Present successfully – 7 ultimate tips on how to convince your audience

You can gather the best facts and information in your presentation – they are of no use to you if you do not convince your audience with them. But only if your argumentation is clear and comprehensible, the audience will trust you and accept your facts. We would like to share with you the seven best strategies that will give your arguments the persuasive power they need.

Perhaps you have also experienced that in a lively discussion one of the opponents suddenly pulls the decisive trump card and thus wins the discussion. It is then usually a proof beyond any doubt. These can be specialist publications that enjoy an excellent reputation or proven experts who have spoken clearly on a subject. Sometimes, however, it is just an argument that convinces everyone by its logic and ends the discussion. Bad arguments like “but I once heard that …” or “I am sure that I am right”, do not lead to success. Good argumentation is therefore the be-all and end-all if you want to convince people.

Present the contents of your presentation convincingly

When you give a presentation, you want to convince with your content. You want your audience to believe you. However, if you don’t make a really good case, you will generate skepticism or even rejection from your audience. This is all the more tragic if you are actually right with your message. To avoid your argument failing to convince your target audience, here are the seven best ways to get your audience’s buy-in.

1. convince through induction

In inductive reasoning, individual arguments are listed to justify the overarching statement. Often, a topic has a variety of arguments, each of which speaks for or against a thesis. Take, for example, the relocation or closure of a plant site. Management and the works council will probably argue passionately about this issue, as it has many facets. If you were tasked with a presentation for the executive suite or for the works council, you should collect all the arguments and then pick out the strongest ones that confirm your camp’s point of view. It is better to use three absolutely valid arguments than twelve mediocre ones.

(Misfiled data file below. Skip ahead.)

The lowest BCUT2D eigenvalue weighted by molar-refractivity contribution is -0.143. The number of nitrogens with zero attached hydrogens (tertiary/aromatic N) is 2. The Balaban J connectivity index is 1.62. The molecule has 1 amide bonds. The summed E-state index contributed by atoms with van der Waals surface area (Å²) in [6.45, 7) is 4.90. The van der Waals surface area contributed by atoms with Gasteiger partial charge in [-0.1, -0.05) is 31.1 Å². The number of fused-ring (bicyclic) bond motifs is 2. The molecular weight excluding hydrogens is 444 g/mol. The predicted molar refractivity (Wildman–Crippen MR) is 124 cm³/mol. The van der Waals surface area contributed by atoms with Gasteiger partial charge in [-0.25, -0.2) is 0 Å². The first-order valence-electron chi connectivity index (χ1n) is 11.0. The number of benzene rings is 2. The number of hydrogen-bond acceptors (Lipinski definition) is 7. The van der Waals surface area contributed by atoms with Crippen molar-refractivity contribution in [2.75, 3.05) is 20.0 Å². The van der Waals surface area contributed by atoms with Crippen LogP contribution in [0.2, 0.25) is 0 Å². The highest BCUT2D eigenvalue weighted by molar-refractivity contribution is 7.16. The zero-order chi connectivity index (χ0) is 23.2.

2. convince by deduction

Here follows the justification of a superior statement in the form of a logical conclusion. One starts from a generally valid consideration and derives this generality for one’s own particular case. This approach has a powerful effect, but must be well prepared so as not to achieve the opposite effect. For example, if you want to become for the purchase of alarm systems, then you could show police statistics that show an increase in burglary crime. As a result, if the police confirm a high risk of burglary, then the same applies to the homes of the audience. After you have proven a hazard in this way, you can present your solution.

3. convince through indirect address

Often it is not the smartest way to put yourself in the spotlight and claim that you or your product are unbeatable. More elegant is the indirect address. For example, if a doctor wants to present his services in a presentation, he is prohibited from direct advertising. However, he can indirectly highlight his qualification. For example, when he tells us that he has to treat torn ligaments again and again because he looks after the athletes of the German Athletics Association, he indirectly conveys that he must be good. If competitive athletes rely on him, then he must really know his job.

4. convince through witnesses

When you stand in front of your audience and promote yourself or your offer, many viewers may become inwardly defensive. “He talks a lot, but he’s just trying to sell his stuff,” some will think. However, if you can back up your arguments with a number of satisfied buyers, things look very different. If your customers then include people who are generally trusted (for example, the mayor, the head of the guild or the chairman of an association), the trust grows even more.

5. convince through practical examples

Often theoretical explanations are difficult to understand. Especially with abstract numbers, many people do not follow well. Therefore, in such cases, it is better to make one’s message more vivid and understandable. For example, if you are talking about the concentration of a chemical in our drinking water, you could bring a bucket for comparison. They point to the bucket and explain that there is one drop of the chemical for every 1000 such buckets.

6. convince through facts and evidence

Tangible evidence can be, for example, certificates, seals of approval, certificates or awards. This is official proof, so to speak, of your high quality. You can summarize all your quality seals, awards, etc. on one slide.

7. convince through studies

Scientific studies enjoy a high degree of credibility in our society. Studies have a number of advantages: They come from third parties and are therefore considered independent, they come from scientists who are considered experts in their field, they are public and therefore transparent, they can be researched and read up on.

For a deeper insight into the topic, more persuasion methods and many additional presentation ideas, please refer to my book “ The Magic Box for Presentations: 77 Ideas and More for Presenting, Inspiring and Persuading.

If these 7 tips were not enough for you, then why not attend the seminar Best of Concept Excellence.

For more tips and tricks on presenting, sign up here to our newsletter.